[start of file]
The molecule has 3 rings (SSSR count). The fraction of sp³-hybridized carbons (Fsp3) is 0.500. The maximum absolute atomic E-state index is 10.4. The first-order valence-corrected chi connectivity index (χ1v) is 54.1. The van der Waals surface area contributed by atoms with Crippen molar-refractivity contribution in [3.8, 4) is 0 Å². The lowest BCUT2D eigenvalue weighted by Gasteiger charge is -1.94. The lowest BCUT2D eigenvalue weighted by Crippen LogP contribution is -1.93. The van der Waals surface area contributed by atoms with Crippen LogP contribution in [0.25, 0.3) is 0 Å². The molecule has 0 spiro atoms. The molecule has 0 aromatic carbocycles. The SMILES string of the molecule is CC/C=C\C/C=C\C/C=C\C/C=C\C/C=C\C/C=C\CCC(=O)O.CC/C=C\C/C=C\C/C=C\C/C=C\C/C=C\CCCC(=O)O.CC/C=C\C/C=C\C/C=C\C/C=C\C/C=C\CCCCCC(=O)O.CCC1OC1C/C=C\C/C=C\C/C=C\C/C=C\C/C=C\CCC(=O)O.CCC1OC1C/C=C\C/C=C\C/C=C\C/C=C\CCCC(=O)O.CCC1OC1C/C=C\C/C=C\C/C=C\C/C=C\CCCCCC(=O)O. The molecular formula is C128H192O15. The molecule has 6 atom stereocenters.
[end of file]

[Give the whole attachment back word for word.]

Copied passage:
The molecule has 3 rings (SSSR count). The fraction of sp³-hybridized carbons (Fsp3) is 0.500. The maximum absolute atomic E-state index is 10.4. The first-order valence-corrected chi connectivity index (χ1v) is 54.1. The van der Waals surface area contributed by atoms with Crippen molar-refractivity contribution in [3.8, 4) is 0 Å². The lowest BCUT2D eigenvalue weighted by Gasteiger charge is -1.94. The lowest BCUT2D eigenvalue weighted by Crippen LogP contribution is -1.93. The van der Waals surface area contributed by atoms with Crippen LogP contribution in [0.25, 0.3) is 0 Å². The molecule has 0 spiro atoms. The molecule has 0 aromatic carbocycles. The SMILES string of the molecule is CC/C=C\C/C=C\C/C=C\C/C=C\C/C=C\C/C=C\CCC(=O)O.CC/C=C\C/C=C\C/C=C\C/C=C\C/C=C\CCCC(=O)O.CC/C=C\C/C=C\C/C=C\C/C=C\C/C=C\CCCCCC(=O)O.CCC1OC1C/C=C\C/C=C\C/C=C\C/C=C\C/C=C\CCC(=O)O.CCC1OC1C/C=C\C/C=C\C/C=C\C/C=C\CCCC(=O)O.CCC1OC1C/C=C\C/C=C\C/C=C\C/C=C\CCCCCC(=O)O. The molecular formula is C128H192O15. The molecule has 6 atom stereocenters.